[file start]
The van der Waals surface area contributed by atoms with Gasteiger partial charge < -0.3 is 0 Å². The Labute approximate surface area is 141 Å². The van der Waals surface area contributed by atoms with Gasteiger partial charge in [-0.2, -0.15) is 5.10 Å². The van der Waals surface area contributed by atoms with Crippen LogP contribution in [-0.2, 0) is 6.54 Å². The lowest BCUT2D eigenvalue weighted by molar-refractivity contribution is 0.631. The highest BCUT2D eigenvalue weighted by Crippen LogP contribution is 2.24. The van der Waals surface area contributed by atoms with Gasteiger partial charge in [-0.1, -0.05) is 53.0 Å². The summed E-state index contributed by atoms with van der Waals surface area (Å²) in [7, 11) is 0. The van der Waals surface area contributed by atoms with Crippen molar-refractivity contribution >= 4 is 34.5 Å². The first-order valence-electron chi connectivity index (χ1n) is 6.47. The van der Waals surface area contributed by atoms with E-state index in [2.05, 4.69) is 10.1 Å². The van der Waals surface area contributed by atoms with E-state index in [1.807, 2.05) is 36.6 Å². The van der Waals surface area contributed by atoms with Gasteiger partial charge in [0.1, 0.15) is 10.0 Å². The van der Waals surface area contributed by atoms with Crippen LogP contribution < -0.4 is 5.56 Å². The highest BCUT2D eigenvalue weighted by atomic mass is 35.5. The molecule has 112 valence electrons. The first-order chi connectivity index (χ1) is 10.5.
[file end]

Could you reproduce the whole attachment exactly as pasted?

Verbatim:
The van der Waals surface area contributed by atoms with Gasteiger partial charge < -0.3 is 0 Å². The Labute approximate surface area is 141 Å². The van der Waals surface area contributed by atoms with Gasteiger partial charge in [-0.2, -0.15) is 5.10 Å². The van der Waals surface area contributed by atoms with Crippen LogP contribution in [-0.2, 0) is 6.54 Å². The lowest BCUT2D eigenvalue weighted by molar-refractivity contribution is 0.631. The highest BCUT2D eigenvalue weighted by Crippen LogP contribution is 2.24. The van der Waals surface area contributed by atoms with Gasteiger partial charge in [-0.1, -0.05) is 53.0 Å². The summed E-state index contributed by atoms with van der Waals surface area (Å²) in [7, 11) is 0. The van der Waals surface area contributed by atoms with Crippen molar-refractivity contribution >= 4 is 34.5 Å². The first-order valence-electron chi connectivity index (χ1n) is 6.47. The van der Waals surface area contributed by atoms with E-state index in [2.05, 4.69) is 10.1 Å². The van der Waals surface area contributed by atoms with E-state index in [1.807, 2.05) is 36.6 Å². The van der Waals surface area contributed by atoms with Gasteiger partial charge in [0.1, 0.15) is 10.0 Å². The van der Waals surface area contributed by atoms with Crippen LogP contribution < -0.4 is 5.56 Å². The highest BCUT2D eigenvalue weighted by atomic mass is 35.5. The molecule has 112 valence electrons. The first-order chi connectivity index (χ1) is 10.5.